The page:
Something I’ve always respected about Princess Principal is how unabashedly it likes to just do its thing time and again. From its first episode, it tossed us into its high-flying world of steampunk technology, deception, and espionage and essentially told us nothing except to buckle up. It asked us to trust it with its narrative, its characters, and its fascinating world, and to just let it take us where it was going, wherever that may be. If the final three episodes are any indication, this show did indeed go places, and it escorted us through them in a masterclass style.
Following on the heels of the last two episodes, Princess Principal 12 picks up right where 11 left off, and it’s only fitting for the rollercoaster ride that this finale has been shaping up to be. The show decides to ask us again to simply sit back and take in the sights one last time, and it truly is worth it to do so. The major happenings of episode 12 aren’t necessarily surprising, per se, but they are cathartic, and they work to bring an all-around satisfying conclusion to Princess Principal.
As we head into the final lap of Princess Principal, it’s not surprising to see some larger twists that would indicate where the show is intentionally going for its finale. In episode 10, we learned about a change in command that shook things up for our cast of girls as they have been given the command to execute Project: Changling in order to assassinate the current princess, and as expected, our cast of characters has some diverse reactions to this news.
As far as case numbers go, chronologically, this is the farthest forward we’ve gone yet, at Case 22. It definitely was intentional to save this one for almost next to last as episode ten is the tipping point to what will most likely be an freaking epic conclusion to the series. However, before I jump the gun to some real big shit (like the biggest of cliffhangers yet for this show) we’ve got an episode with a possible double agent, plenty of intrigue, and a character from both Ange and Dorothy’s past.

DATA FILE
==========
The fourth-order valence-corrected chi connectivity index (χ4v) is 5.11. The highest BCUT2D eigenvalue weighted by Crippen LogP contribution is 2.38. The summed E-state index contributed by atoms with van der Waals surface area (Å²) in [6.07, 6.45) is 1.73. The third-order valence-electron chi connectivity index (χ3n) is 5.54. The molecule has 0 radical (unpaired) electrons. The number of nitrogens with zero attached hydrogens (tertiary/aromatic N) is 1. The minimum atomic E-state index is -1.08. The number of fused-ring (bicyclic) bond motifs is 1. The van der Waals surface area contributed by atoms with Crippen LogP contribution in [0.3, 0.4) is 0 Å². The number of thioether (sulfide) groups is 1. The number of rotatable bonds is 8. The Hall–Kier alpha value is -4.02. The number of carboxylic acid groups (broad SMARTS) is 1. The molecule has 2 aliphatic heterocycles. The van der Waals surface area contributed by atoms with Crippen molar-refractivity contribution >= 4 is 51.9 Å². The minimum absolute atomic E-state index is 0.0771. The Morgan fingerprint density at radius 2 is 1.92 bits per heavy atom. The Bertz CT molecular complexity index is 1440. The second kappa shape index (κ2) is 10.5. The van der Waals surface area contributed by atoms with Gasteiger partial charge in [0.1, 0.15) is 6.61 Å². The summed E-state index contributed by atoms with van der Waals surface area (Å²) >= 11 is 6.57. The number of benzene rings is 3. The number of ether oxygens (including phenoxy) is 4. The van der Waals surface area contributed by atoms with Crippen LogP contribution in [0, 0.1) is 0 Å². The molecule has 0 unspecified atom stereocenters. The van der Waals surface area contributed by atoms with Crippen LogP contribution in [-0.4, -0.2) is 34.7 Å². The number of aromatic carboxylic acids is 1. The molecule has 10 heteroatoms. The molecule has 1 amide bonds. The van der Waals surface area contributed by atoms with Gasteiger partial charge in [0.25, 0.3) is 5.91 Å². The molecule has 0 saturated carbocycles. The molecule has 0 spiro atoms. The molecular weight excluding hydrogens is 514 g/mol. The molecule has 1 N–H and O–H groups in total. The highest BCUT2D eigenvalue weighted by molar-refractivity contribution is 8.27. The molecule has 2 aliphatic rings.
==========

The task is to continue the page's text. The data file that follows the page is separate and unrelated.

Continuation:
Time to send in the RSVPs ‘cause it’s gosh dang class reunion.
Reunions are fun, aren’t they?
As previous history with Princess Principal has indicated thus far, the show has kept consistent with its character explorations with each passing episode, especially if we consider the bombshell that episode eight was. Episode nine chooses to focus once again on the combat expert and resident Nihonjin of the spies, Chise. We already had a pretty solid episode of development dedicated to her earlier in the season, wherein which she faced off with and slayed her father-turned-traitor, and we saw a distinctly human side of her by the end of it. That episode focused somewhat on integrating her into the team, and in many ways, this episode is largely the same, thematically. However, we learn far more about Chise in relation to her Japanese pride and heritage, and how that comes into play with her work as a spy. In a way, though, this episode serves as a deep dive into the character of Princess, as well, using the events of last week as a frame of reference.